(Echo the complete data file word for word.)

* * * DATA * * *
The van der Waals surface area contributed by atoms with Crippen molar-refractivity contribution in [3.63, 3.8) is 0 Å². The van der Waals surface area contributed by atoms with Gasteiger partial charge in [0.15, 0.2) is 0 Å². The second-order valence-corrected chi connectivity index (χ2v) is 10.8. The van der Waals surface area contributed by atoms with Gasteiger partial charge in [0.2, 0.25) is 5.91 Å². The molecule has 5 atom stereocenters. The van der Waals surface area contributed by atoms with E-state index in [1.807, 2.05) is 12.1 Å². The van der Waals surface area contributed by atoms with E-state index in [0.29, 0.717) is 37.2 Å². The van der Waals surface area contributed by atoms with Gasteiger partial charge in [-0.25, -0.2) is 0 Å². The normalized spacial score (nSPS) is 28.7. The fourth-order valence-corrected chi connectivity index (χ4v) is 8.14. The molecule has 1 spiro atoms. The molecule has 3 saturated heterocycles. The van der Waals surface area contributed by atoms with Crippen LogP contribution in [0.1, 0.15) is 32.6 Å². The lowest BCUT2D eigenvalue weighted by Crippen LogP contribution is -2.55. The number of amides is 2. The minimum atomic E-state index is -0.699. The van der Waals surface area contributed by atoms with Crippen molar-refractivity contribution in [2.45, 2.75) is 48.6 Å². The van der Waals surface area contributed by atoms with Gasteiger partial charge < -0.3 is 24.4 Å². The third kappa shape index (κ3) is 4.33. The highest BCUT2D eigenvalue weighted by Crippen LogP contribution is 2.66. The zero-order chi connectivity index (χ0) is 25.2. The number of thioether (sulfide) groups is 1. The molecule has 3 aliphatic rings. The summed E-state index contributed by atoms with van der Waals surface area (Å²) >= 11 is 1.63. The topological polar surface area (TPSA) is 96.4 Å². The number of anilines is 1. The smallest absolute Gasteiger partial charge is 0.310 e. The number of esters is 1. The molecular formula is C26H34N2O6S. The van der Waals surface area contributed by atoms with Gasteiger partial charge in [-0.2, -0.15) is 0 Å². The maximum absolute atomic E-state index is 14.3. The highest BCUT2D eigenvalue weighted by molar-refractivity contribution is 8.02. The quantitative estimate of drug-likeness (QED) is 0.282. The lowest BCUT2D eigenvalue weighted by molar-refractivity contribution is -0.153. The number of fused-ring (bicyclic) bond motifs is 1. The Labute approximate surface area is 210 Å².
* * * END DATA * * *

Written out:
The van der Waals surface area contributed by atoms with Crippen molar-refractivity contribution in [3.63, 3.8) is 0 Å². The van der Waals surface area contributed by atoms with Gasteiger partial charge in [0.15, 0.2) is 0 Å². The second-order valence-corrected chi connectivity index (χ2v) is 10.8. The van der Waals surface area contributed by atoms with Gasteiger partial charge in [0.2, 0.25) is 5.91 Å². The molecule has 5 atom stereocenters. The van der Waals surface area contributed by atoms with E-state index in [1.807, 2.05) is 12.1 Å². The van der Waals surface area contributed by atoms with E-state index in [0.29, 0.717) is 37.2 Å². The van der Waals surface area contributed by atoms with Gasteiger partial charge in [-0.25, -0.2) is 0 Å². The normalized spacial score (nSPS) is 28.7. The fourth-order valence-corrected chi connectivity index (χ4v) is 8.14. The molecule has 1 spiro atoms. The molecule has 3 saturated heterocycles. The van der Waals surface area contributed by atoms with Crippen LogP contribution in [0.1, 0.15) is 32.6 Å². The lowest BCUT2D eigenvalue weighted by Crippen LogP contribution is -2.55. The number of amides is 2. The minimum atomic E-state index is -0.699. The van der Waals surface area contributed by atoms with Crippen molar-refractivity contribution in [2.45, 2.75) is 48.6 Å². The van der Waals surface area contributed by atoms with Gasteiger partial charge < -0.3 is 24.4 Å². The third kappa shape index (κ3) is 4.33. The highest BCUT2D eigenvalue weighted by Crippen LogP contribution is 2.66. The zero-order chi connectivity index (χ0) is 25.2. The number of thioether (sulfide) groups is 1. The molecule has 3 aliphatic rings. The summed E-state index contributed by atoms with van der Waals surface area (Å²) >= 11 is 1.63. The topological polar surface area (TPSA) is 96.4 Å². The number of anilines is 1. The smallest absolute Gasteiger partial charge is 0.310 e. The number of esters is 1. The molecular formula is C26H34N2O6S. The van der Waals surface area contributed by atoms with Gasteiger partial charge in [-0.2, -0.15) is 0 Å². The maximum absolute atomic E-state index is 14.3. The highest BCUT2D eigenvalue weighted by molar-refractivity contribution is 8.02. The quantitative estimate of drug-likeness (QED) is 0.282. The lowest BCUT2D eigenvalue weighted by molar-refractivity contribution is -0.153. The number of fused-ring (bicyclic) bond motifs is 1. The Labute approximate surface area is 210 Å².